Retrogaming playing or collecting older video and computer games

Retrogaming, also known as classic gaming and old school gaming, is the playing or collecting of older personal computer, console, and arcade video games in contemporary times. Usually retrogaming is based upon systems that are obsolete or discontinued.

Import gamers are a subset of the video game player community that take part in the practice of playing video games from another region, usually from Japan where the majority of games for certain systems originate.

ROM cartridge removable enclosure containing read-only memory devices

A ROM cartridge, usually referred to simply as a cartridge or cart, is a removable memory card containing ROM designed to be connected to a consumer electronics device such as a home computer, video game console or, to a lesser extent, electronic musical instruments. ROM cartridges can be used to load software such as video games or other application programs.

Nintendo video game consoles Wikimedia list article

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higan (emulator) multi-system emulator developed by byuu

higan is an emulator for multiple video game consoles, including the Super Nintendo Entertainment System. Originally called bsnes, the emulator is notable for attempting to emulate the original hardware as accurately as possible through low-level, cycle-accurate emulation and for the associated historical preservation efforts of the SNES platform.

A home video game console, or simply home console, is a video game device that is primarily used for home gamers, as opposed to in arcades or some other commercial establishment. Home consoles are one type of video game consoles, in contrast to the handheld game consoles which are smaller and portable, allowing people to carry them and play them at any time or place, along with microconsoles and dedicated consoles.

In the history of video games, the eighth generation of consoles is the current generation. It includes those consoles released since 2012 by Nintendo, Microsoft, and Sony. For home video game consoles, the eighth generation began on November 18, 2012, with the release of the Wii U, and continued with the release of the PlayStation 4 on November 15, 2013, and the Xbox One on November 22, 2013. The Wii U was the first home console of this generation to be discontinued, on January 31, 2017, to make way for Nintendo's second home console competitor, the Switch, released on March 3, 2017. These video game consoles follow their seventh generation predecessors from the same three companies: Nintendo's Wii, Sony's PlayStation 3, and Microsoft's Xbox 360.

Super NES CD-ROM Unreleased video game media format and peripheral for the SNES

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RetroArch is a free, open-source and cross-platform front-end for emulators, game engines, video games, media players and other applications. It is the reference implementation of the libretro API, designed to be fast, lightweight, portable and without dependencies. It is licensed under the GNU GPLv3.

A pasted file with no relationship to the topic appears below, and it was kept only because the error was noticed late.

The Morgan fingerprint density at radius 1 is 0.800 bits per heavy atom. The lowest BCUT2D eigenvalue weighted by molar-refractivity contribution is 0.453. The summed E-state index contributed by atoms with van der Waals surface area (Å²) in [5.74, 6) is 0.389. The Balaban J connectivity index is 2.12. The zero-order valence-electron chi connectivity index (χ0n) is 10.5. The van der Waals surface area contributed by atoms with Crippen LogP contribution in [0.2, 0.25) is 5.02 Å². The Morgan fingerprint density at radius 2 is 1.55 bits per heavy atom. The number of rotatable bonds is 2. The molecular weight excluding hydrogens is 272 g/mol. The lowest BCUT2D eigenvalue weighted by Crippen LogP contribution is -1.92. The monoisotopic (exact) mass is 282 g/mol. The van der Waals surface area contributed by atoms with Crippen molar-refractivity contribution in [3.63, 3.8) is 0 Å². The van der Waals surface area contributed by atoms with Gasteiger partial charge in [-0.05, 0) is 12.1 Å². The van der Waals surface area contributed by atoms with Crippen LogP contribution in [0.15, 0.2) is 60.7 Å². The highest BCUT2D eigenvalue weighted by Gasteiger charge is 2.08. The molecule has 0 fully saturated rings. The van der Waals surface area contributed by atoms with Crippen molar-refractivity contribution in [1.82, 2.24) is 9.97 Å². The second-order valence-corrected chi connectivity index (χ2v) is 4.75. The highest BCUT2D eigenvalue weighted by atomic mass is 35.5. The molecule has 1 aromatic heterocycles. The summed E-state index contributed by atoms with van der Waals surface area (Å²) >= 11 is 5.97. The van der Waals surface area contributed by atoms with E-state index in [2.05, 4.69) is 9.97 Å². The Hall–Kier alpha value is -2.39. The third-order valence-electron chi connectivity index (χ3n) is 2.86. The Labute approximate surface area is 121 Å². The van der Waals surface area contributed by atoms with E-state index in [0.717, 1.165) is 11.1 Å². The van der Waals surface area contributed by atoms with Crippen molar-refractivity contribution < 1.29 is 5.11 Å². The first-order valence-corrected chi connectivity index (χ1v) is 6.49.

Game development kits (GDK) are specialized hardware used to create commercial videogames. They may be partnered with game development tools, special game engine licenses, and other middleware to aid video game development. GDKs are typically not available to the public, and require game developers to enter an agreement, partnership, or program with the hardware manufacturer to gain access to the hardware. As game console generations pass, development kits often get sold through websites like eBay without repercussions. This is often because the console manufacturers discontinue certain development programs as time passes.

NES Classic Edition replica of the Nintendo Entertainment System, launched November 2016

Nintendo Entertainment System: NES Classic Edition, known as Nintendo Classic Mini: Nintendo Entertainment System in Europe and Australia and Nintendo Classic Mini: Family Computer in Japan, is a dedicated video game console by Nintendo, which emulates the Nintendo Entertainment System (NES). It launched on November 10, 2016 in Australia and Japan, and November 11, 2016 in North America and Europe. Aesthetically, the console is a miniature replica of the NES, and it includes a static library of 30 built-in games from the licensed NES library, supporting save states for all of them.

Video game preservation form of digital preservation applied to video games

Video game preservation is a form of digital preservation applied to the video game industry. Such preservation efforts include archiving development source code and art assets, digital copies of video games, emulation of video game hardware, maintenance and preservation of specialized video game hardware such as arcade games and video game consoles, and digitization of print video game magazines and books prior to the Digital Revolution.

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References

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  3. see Midway Manufacturing Co. v. Artic International, Inc. , 574 F.Supp. 999, aff'd, 704 F.2d 1009 (9th Cir 1982) (holding the computer ROM of Pac Man to be a sufficient fixation for purposes of copyright law even though the game changes each time played.) and Article 2 of the Berne Convention
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  5. Good, Owen (July 22, 2018). "Nintendo sues to shut down two big ROM sites". Polygon . Retrieved August 1, 2018.
  6. Musil, Steven (30 March 2017). "Don't get conned: That free Nintendo Switch emulator is a scam". CNET . Retrieved 24 April 2017.
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  12. "Hidden Switch game is actually a tribute to former Nintendo president [Updated]". Ars Technica. Retrieved 2017-09-28.
  13. Knezevic, Kevin (September 17, 2018). "Nintendo Switch Online Service: More Details Revealed In Nintendo Direct". GameSpot. Retrieved December 1, 2018.
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  15. "Play PSone and PlayStation 2 Games on a PlayStation 3". Sony Playstation Services and Support. Retrieved 21 April 2018.
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  18. https://www.gtplanet.net/forum/threads/pal-versus-ntsc-versions-of-gt4-what-are-the-differences.87195/